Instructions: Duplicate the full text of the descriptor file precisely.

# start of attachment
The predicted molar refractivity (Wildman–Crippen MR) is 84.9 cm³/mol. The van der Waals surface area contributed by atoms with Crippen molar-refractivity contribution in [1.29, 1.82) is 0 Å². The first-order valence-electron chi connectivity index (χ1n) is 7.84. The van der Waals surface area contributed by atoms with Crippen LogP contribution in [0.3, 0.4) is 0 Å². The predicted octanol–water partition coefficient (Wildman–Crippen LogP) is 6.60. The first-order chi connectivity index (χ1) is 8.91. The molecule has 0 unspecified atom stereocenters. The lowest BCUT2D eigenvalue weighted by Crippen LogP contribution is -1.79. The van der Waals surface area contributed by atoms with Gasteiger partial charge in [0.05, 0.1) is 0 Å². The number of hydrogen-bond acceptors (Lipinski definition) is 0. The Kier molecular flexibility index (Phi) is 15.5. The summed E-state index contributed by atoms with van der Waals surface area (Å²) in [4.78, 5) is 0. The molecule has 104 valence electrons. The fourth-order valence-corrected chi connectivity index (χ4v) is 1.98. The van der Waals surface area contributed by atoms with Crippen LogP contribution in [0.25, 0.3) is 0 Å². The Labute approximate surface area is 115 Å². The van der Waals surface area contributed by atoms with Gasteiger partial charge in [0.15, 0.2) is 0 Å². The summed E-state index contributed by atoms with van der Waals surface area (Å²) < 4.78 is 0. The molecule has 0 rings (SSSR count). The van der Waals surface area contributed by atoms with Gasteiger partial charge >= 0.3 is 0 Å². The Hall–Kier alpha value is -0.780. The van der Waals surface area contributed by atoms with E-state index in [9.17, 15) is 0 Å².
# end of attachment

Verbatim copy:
The predicted molar refractivity (Wildman–Crippen MR) is 84.9 cm³/mol. The van der Waals surface area contributed by atoms with Crippen molar-refractivity contribution in [1.29, 1.82) is 0 Å². The first-order valence-electron chi connectivity index (χ1n) is 7.84. The van der Waals surface area contributed by atoms with Crippen LogP contribution in [0.3, 0.4) is 0 Å². The predicted octanol–water partition coefficient (Wildman–Crippen LogP) is 6.60. The first-order chi connectivity index (χ1) is 8.91. The molecule has 0 unspecified atom stereocenters. The lowest BCUT2D eigenvalue weighted by Crippen LogP contribution is -1.79. The van der Waals surface area contributed by atoms with Gasteiger partial charge in [0.05, 0.1) is 0 Å². The number of hydrogen-bond acceptors (Lipinski definition) is 0. The Kier molecular flexibility index (Phi) is 15.5. The summed E-state index contributed by atoms with van der Waals surface area (Å²) in [4.78, 5) is 0. The molecule has 104 valence electrons. The fourth-order valence-corrected chi connectivity index (χ4v) is 1.98. The van der Waals surface area contributed by atoms with Crippen LogP contribution in [0.25, 0.3) is 0 Å². The Labute approximate surface area is 115 Å². The van der Waals surface area contributed by atoms with Gasteiger partial charge in [0.15, 0.2) is 0 Å². The summed E-state index contributed by atoms with van der Waals surface area (Å²) < 4.78 is 0. The molecule has 0 rings (SSSR count). The van der Waals surface area contributed by atoms with Gasteiger partial charge >= 0.3 is 0 Å². The Hall–Kier alpha value is -0.780. The van der Waals surface area contributed by atoms with E-state index in [9.17, 15) is 0 Å².